A Rhapsody Of A Southern Winter Night

Oh! dost thou flatter falsely, Hope?
The day hath scarcely passed that saw thy birth,
Yet thy white wings are plumed to all their scope,
And hour by hour thine eyes have gathered light,
And grown so large and bright,
That my whole future life unfolds what seems,
Beneath their gentle beams,
A path that leads athwart some guiltless earth,
To which a star is dropping from the night!

Not many moons ago,
But when these leafless beds were all aglow
With summer's dearest treasures, I


A Requisition to the Queen

Smiths Buildings No. 19
Patons Lane,
Dundee.
Sept the 6th. 1877.


Most August! Empress of India, and of great Britain the Queen,
I most humbly beg your pardon, hoping you will not think it mean
That a poor poet that lives in Dundee,
Would be so presumptous to write unto Thee

Most lovely Empress of India, and Englands generous Queen,
I send you an Address, I have written on Scotlands Bard,
Hoping that you will accept it, and not be with me to hard,
Nor fly into a rage, but be as Kind and Condescending


A proper trewe idyll of camelot

Whenas ye plaisaunt Aperille shoures have washed and purged awaye
Ye poysons and ye rheums of earth to make a merrie May,
Ye shraddy boscage of ye woods ben full of birds that syng
Right merrilie a madrigal unto ye waking spring,
Ye whiles that when ye face of earth ben washed and wiped ycleane
Her peeping posies blink and stare like they had ben her een;

Then, wit ye well, ye harte of man ben turned to thoughts of love,
And, tho' it ben a lyon erst, it now ben like a dove!
And many a goodly damosel in innocence beguiles


A Priest

NATURE and he went ever hand in hand
Across the hills and down the lonely lane;
They captured starry shells upon the strand
And lay enchanted by the musing main.
So She, who loved him for his love of her,
Made him the heir to traceries and signs
On tiny children nigh too small to stir
In great green plains of hazel leaf or vines.
She taught the trouble of the nightingale;
Revealed the velvet secret of the rose;
She breathed divinity into his heart,
That rare divinity of watching those


A Prayer in Thessaly

A lover prayed to Eros in this wise:-

Since my love loves not me, Eros! I pray
That thou wilt take this torturing love away.
But since she is so fair, still let mine eyes
Unloving, joy in her, her beauty prize;
Still let her clear voice ring as pure and gay
To my calm heart as mating birds in May.
The words went up the blue Thessalian skies.

But ere they reached the high god's golden seat,
The lover to retract his prayer was fain:

Nay, let me keep the bitter with the sweet,


A Prayer

Again!
Come, give, yield all your strength to me!
From far a low word breathes on the breaking brain
Its cruel calm, submission's misery,
Gentling her awe as to a soul predestined.
Cease, silent love! My doom!

Blind me with your dark nearness, O have mercy, beloved enemy of my will!
I dare not withstand the cold touch that I dread.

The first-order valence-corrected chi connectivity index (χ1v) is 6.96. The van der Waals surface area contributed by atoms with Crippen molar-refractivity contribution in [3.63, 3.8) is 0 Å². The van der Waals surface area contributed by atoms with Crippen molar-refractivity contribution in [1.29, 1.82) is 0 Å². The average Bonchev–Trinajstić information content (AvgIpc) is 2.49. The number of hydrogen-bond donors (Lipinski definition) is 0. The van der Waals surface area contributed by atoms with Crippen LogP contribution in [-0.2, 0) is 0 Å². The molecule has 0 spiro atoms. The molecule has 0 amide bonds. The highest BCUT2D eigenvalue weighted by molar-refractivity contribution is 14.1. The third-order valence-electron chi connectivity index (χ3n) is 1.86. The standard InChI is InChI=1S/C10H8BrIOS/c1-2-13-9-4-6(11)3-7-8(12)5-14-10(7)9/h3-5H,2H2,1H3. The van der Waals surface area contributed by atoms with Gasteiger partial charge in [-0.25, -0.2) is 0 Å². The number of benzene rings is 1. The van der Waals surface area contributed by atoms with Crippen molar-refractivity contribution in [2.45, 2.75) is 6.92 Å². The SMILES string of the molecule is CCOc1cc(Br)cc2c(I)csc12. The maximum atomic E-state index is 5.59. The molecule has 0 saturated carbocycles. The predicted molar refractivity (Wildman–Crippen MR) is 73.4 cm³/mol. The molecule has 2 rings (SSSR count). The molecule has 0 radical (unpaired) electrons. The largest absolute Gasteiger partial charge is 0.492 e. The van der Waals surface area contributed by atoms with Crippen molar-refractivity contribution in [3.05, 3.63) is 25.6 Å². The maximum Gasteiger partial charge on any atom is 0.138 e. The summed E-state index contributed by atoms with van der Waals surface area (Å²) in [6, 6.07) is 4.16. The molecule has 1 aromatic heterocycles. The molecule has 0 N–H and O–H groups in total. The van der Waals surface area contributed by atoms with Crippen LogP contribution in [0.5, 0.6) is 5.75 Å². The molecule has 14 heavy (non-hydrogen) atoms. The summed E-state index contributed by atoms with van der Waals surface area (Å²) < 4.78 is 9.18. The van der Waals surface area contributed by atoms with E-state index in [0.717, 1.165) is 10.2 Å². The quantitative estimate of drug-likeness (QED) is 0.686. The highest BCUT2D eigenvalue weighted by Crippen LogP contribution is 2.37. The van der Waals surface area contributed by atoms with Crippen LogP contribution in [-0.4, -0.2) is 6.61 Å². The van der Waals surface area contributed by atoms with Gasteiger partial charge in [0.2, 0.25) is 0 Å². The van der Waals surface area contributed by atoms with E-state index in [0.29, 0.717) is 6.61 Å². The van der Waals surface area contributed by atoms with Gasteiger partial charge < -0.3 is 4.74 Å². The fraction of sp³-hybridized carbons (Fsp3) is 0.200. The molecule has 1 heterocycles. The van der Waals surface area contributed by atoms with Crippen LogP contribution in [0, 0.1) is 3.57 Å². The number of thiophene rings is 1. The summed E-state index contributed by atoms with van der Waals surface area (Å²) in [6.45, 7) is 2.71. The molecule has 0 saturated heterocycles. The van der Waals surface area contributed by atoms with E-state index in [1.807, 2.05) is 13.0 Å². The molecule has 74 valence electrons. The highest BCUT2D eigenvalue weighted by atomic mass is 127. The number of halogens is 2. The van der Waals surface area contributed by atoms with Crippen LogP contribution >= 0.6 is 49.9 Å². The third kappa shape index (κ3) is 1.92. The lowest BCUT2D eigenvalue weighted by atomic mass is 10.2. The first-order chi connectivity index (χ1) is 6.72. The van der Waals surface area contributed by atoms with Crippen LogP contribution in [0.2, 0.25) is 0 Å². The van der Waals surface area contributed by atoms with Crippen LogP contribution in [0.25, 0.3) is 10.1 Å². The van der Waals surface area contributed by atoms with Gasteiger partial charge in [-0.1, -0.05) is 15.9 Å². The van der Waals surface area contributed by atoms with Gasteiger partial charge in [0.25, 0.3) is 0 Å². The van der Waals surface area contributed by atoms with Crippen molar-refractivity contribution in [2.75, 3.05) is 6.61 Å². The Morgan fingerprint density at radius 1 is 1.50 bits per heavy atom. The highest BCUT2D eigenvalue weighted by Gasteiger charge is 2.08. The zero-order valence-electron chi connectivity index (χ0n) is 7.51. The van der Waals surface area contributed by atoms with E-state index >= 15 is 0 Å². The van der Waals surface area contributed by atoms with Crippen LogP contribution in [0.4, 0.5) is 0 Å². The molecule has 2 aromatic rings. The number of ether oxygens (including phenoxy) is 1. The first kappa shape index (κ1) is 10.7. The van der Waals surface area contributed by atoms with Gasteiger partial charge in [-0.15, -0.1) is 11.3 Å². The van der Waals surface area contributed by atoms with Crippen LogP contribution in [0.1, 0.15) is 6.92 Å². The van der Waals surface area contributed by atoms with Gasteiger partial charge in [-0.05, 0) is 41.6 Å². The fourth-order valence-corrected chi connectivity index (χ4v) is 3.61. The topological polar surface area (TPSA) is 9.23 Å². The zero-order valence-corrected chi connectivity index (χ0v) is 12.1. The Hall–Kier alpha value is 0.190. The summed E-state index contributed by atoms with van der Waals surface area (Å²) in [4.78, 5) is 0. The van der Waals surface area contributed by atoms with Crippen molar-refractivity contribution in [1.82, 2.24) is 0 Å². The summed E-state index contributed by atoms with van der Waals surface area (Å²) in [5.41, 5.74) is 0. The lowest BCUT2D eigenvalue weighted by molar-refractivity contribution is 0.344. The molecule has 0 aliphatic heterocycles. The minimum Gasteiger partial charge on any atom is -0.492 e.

Draw from me still
My slow life! Bend deeper on me, threatening head,
Proud by my downfall, remembering, pitying
Him who is, him who was!

Again!


A Poet to..

Long ere I knew thee—years of loveless days,
A shape would gather from my dreams, and pour
The soul-sweet influence of its gentle gaze
Into my heart, to thrill it to the core:
Then would I wake, with lonely heart to pine
For the nocturnal image—it was thine.
Thine—for though long with a fond moody heed
I sought to find it in the beauteous creatures
I met in the world’s ways, twas but to bleed
With disappointment, for all forms, all features,
Yet left it void of living counterpart—


A Pindaric Ode

THE TURN
Brave infant of Saguntum, clear
Thy coming forth in that great year,
When the prodigious Hannibal did crown
His rage with razing your immortal town.
Thou looking then about,
Ere thou wert half got out,
Wise child, didst hastily return,
And mad'st thy mother's womb thine urn.
How summ'd a circle didst thou leave mankind
Of deepest lore, could we the centre find!

THE COUNTER-TURN

Did wiser nature draw thee back,


A Phylactery

Wise men I hold those rakes of old
Who, as we read in antique story,
When lyres were struck and wine was poured,
Set the white Death's Head on the board-
Memento mori.

Love well! love truly! and love fast!
True love evades the dilatory.
Life's bloom flares like a meteor past;
A joy so dazzling cannot last
Memento mori.

Stop not to pluck the leaves of bay
That greenly deck the path of glory,
The wreath will wither if you stay,
So pass along your earnest way
Memento mori.


A Pastoral

Nature feels the touch of noon;
   Not a rustle stirs the grass;
Not a shadow flecks the sky,
Save the brown hawk hovering nigh;
   Not a ripple dims the glass
   Of the wide lagoon.

Darkly, like an armed host
   Seen afar against the blue,
Rise the hills, and yellow-grey
Sleeps the plain in cove and bay,
   Like a shining sea that dreams
   Round a silent coast.

From the heart of these blue hills,
   Like the joy that flows from peace,
Creeps the river far below


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